The Zapata sparrow is confined and endemic to Cuba. It was discovered by Spanish zoologist, Fermín Zanón Cervera in March 1927 around Santo Tomás in the Zapata Swamp and formally described by American herpetologist Thomas Barbour and his compatriot, ornithologist James Lee Peters in 1927.Barbour had been accompanied by Cervera on his previous visits to Cuba, and on hearing of the strange birds to be found in the Zapata area, he sent the Spaniard on a series of trips into the region, eventually leading to the finding of the sparrow. Two other populations have since been discovered, on the island of Cayo Coco in Camagüey Province and in a coastal region in Guantánamo Province. As the species is no longer confined to Zapata the alternative name of Cuban sparrow is sometimes suggested.

Each population is assigned to a different race due to differences in plumage and ecology. The nominate race T. i. inexpectana at Zapata is found in extensive sawgrass savannahs, the similarly-plumaged Cayo Coco race T. i. varonai is found in forests and shrubbery and the duller eastern race T. i. sigmani frequents arid areas of thorn-scrub and cacti.

Zapata wren

The Zapata wren (Ferminia cerverai) is a medium sized grayish-brown bird that lives in dense shrubs of the Zapata Swamp, Cuba. It is the only member of the monotypical genus Ferminia.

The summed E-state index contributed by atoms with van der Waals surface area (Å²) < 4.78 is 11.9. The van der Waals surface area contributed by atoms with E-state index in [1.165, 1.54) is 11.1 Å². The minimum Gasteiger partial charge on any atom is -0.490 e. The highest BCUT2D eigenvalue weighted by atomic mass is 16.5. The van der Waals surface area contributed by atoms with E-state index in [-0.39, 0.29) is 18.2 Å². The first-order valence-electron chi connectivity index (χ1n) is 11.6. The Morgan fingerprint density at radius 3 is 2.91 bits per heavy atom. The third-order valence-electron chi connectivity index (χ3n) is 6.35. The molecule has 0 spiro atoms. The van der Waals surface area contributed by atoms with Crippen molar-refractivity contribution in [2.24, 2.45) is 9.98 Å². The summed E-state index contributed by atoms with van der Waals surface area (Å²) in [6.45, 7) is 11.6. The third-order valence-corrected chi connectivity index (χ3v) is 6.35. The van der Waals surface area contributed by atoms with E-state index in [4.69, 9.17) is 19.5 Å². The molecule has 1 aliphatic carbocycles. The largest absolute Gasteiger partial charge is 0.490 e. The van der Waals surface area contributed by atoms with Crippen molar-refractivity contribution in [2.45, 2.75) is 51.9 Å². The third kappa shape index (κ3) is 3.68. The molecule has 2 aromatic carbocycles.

Measuring about 16 centimetres (6.3 in) in length, it is brown overall, though striped with black and with grayish underparts. Its tail is long.

The Zapata wren is confined and endemic to the Zapata Peninsula of southern Cuba. It was formally described by American herpetologist Thomas Barbour, who gave it the specific name cevererai in honour of the wren’s discoverer, Fermín Zanón Cervera, a Spaniard who had stayed on after the Spanish–American War and become a professional naturalist.

Barbour had been accompanied by Cervera on his previous visits to Cuba, and on hearing of the strange birds to be found in the Zapata area, he sent the Spaniard on a series of trips into the region, eventually leading to the finding of the wren.The bird's song is similar to that of the house wren, in that it is high-pitched and loud, described as a "musical warble preceded by guttural note, given in series of three or four phrases."

The Zapata wren's habitat is typically freshwater marsh and lowland savanna with scattered bushes and low trees. It feeds on insects, spiders, small snails, lizards and berries. The wren typically makes its nest in sawgrass tussocks. It is thought to breed between January and July.

Typical threats are fires in the dry season, drainage of the wetlands, destruction due to agriculture, and predation by introduced mongooses and rats.